Remote electronic voting creates additional complexities for observation. Similar to paper-based remote voting, observers have no means to verify that voters are who they purport to be and that they are voting in secret. Full access for observers to documentation, reports and to those persons responsible for conducting remote electronic voting may contribute to building confidence in such systems. However, this does not address difficulties in knowing whether the device used by the voter is secure from malware which would identify the voter or alter the content of the vote, nor does it fully address the threat of internal manipulation of the content of the vote.

IV. How can Member States facilitate observation of electronic voting?

CoE Member States could consider taking a number of steps to facilitate observation of electronic voting and thereby enhance transparency. For States considering the introduction of e-voting or modification of existing e-voting systems, the key point is to make transparency/observability a fundamental principle of the system:

    1. Legal. Not all states have adequate legal provision for observation of elections (whether involving e-voting or not), although a number of States have recently taken steps in this regard. For observation of e-voting, legislation should address not only presence in polling stations and central server sites, but also access to documentation and reports; testing; and observation of audits. In some countries, this access could be defined through regulation rather than law.

    At the same time as they provide for access for observers, states may also wish to regulate such access in order to manage the impact on election officials and others during the pre-election period. Accreditation is a common means of regulating observer access. This could include requiring observer groups to adhere to a code of conduct similar to that contained in the 2005 Declaration of Principles for International Election Observation7 and to have a publicly available methodology.

    2. Access to documentation and reports. Meaningful observation of e-voting requires access to documentation about the system, including certification and audit reports. For domestic observers, the review of such documentation may take place well before the immediate pre-election period. If accreditation is required in order to access e-voting documentation, it should be possible for groups to obtain accreditation well in advance.

    Potential vendors should be made aware during the tender process that observers will have full access to documentation. Non-disclosure agreements which prevent observers from publishing assessments and the facts on which assessments are based render observation meaningless.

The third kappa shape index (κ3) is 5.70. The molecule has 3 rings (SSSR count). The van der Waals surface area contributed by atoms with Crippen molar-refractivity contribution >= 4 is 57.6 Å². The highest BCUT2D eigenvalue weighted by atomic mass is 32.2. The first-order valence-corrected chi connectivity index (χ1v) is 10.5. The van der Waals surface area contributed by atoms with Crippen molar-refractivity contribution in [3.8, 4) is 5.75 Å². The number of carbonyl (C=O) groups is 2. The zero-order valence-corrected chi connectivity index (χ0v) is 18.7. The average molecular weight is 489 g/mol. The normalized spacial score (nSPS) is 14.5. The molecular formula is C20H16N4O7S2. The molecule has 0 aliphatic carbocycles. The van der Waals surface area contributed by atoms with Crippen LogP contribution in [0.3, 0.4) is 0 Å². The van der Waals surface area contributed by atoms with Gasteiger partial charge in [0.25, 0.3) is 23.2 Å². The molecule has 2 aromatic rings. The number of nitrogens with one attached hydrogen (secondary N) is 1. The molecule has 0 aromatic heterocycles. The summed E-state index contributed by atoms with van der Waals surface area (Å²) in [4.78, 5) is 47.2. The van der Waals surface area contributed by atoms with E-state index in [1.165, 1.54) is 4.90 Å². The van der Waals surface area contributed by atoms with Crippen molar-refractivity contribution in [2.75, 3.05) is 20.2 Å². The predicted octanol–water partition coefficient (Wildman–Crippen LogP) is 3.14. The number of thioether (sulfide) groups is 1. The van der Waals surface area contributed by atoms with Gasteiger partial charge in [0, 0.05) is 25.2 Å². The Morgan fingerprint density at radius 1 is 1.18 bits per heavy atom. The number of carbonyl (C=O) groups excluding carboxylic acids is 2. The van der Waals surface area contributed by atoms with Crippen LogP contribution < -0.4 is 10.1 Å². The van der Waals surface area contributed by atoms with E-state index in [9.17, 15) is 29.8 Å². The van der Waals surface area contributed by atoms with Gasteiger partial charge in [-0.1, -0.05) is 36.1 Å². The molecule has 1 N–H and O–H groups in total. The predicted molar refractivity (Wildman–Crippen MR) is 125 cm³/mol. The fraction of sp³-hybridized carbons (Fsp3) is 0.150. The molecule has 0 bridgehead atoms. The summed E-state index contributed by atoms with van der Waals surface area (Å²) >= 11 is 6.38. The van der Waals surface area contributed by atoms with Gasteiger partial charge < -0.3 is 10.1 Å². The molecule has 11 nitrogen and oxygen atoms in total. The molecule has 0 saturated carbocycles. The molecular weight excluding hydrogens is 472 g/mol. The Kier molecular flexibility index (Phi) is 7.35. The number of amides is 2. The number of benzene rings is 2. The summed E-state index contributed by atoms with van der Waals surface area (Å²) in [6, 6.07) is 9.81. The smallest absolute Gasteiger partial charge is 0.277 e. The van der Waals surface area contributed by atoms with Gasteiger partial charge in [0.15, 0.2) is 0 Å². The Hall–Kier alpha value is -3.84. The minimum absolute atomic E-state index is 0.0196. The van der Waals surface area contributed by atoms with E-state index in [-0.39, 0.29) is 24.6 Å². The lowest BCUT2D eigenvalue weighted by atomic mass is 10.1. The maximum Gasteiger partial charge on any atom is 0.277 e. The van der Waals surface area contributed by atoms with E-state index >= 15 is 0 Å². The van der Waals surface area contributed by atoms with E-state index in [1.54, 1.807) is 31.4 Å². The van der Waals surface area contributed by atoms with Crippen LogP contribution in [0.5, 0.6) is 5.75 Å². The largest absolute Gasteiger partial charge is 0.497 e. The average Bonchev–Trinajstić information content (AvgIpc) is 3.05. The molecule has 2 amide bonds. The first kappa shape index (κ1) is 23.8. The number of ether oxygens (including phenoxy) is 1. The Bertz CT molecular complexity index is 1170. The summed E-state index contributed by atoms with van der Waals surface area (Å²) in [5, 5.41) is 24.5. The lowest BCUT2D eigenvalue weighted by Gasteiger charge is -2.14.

3. Tests. Accredited observer groups could be given the possibility to check how the e-voting devices/system work. Such tests/audits must not interfere with the conduct of the election. Therefore it would be legitimate to allow such activities only in a controlled environment or to require that the persons conducting the tests/audits have attended a training session. However, observer groups should be allowed to test/audit as they wish; the process should be open enough to allow observers to have full insight into the operation of the device.

    4. Observer training. Developing training programmes for domestic observer groups could ensure common understanding and build public confidence.

    5. VVPAT and audits. Unless it becomes possible to verify solely by electronic means that votes have been counted as cast, the introduction of a VVPAT and effective audits of the paper trail would appear to be the only mechanism for making this part of the e-voting process observable. In accordance with the standards, any post-election audits – including VVPAT audits – should be observable.


Code of Good Practice in Electoral Matters, Venice Commission, 2002

Declaration of Principles for International Election Observation, United Nations, 2005

Discussion Paper in Preparation of Guidelines for the Observation of Electronic Voting, OSCE/ODIHR, 2008

Document of the Copenhagen meeting of the conference on the human dimension of the CSCE , OSCE, 1990

Monitoring Electronic Technologies in Electoral Processes, National Democratic Institute, 2007

Recommendation on Legal, Operational and Technical Standards for E-Voting (2004)11, Council of Europe, 2004

1 This group may be further subdivided into institutions of international/supranational organisations, such as the OSCE Office for Democratic Institutions and Human Rights (OSCE/ODIHR), European Commission, and the CoE Congress of Local and Regional Authorities; international parliamentary assemblies, such as the Parliamentary Assembly of the Council of Europe; and international NGOs, such as the Carter Center. In addition, it is possible for States to observe elections in other States on a bilateral basis.

2 “…only those e-voting systems which are secure, reliable, efficient, technically robust, open to independent verification and easily accessible to voters will build the public confidence which is a pre-requisite for holding e-voting…”

3 Para 7.4 of the OSCE Copenhagen Document, 1990.

4 Standards 33, 56, 83, and 84 also specifically reference observation.

5 “56. When counting the votes, representatives of the competent electoral authority shall be able to participate in, and any observers able to observe, the count.” 2004 Recommendations, appendix 1.

6 These issues are addressed in a much more comprehensive manner in the OSCE/ODIHR Discussion Paper in Preparation of Guidelines for the Observation of Electronic Voting, 2008. See also the National Democratic Institute’s (NDI) Monitoring Electronic Technologies in Electoral Processes, 2007.

7 Please see: http://ec.europa.eu/europeaid/observer/declaration_of_principles_code_of_conduct_en.pdf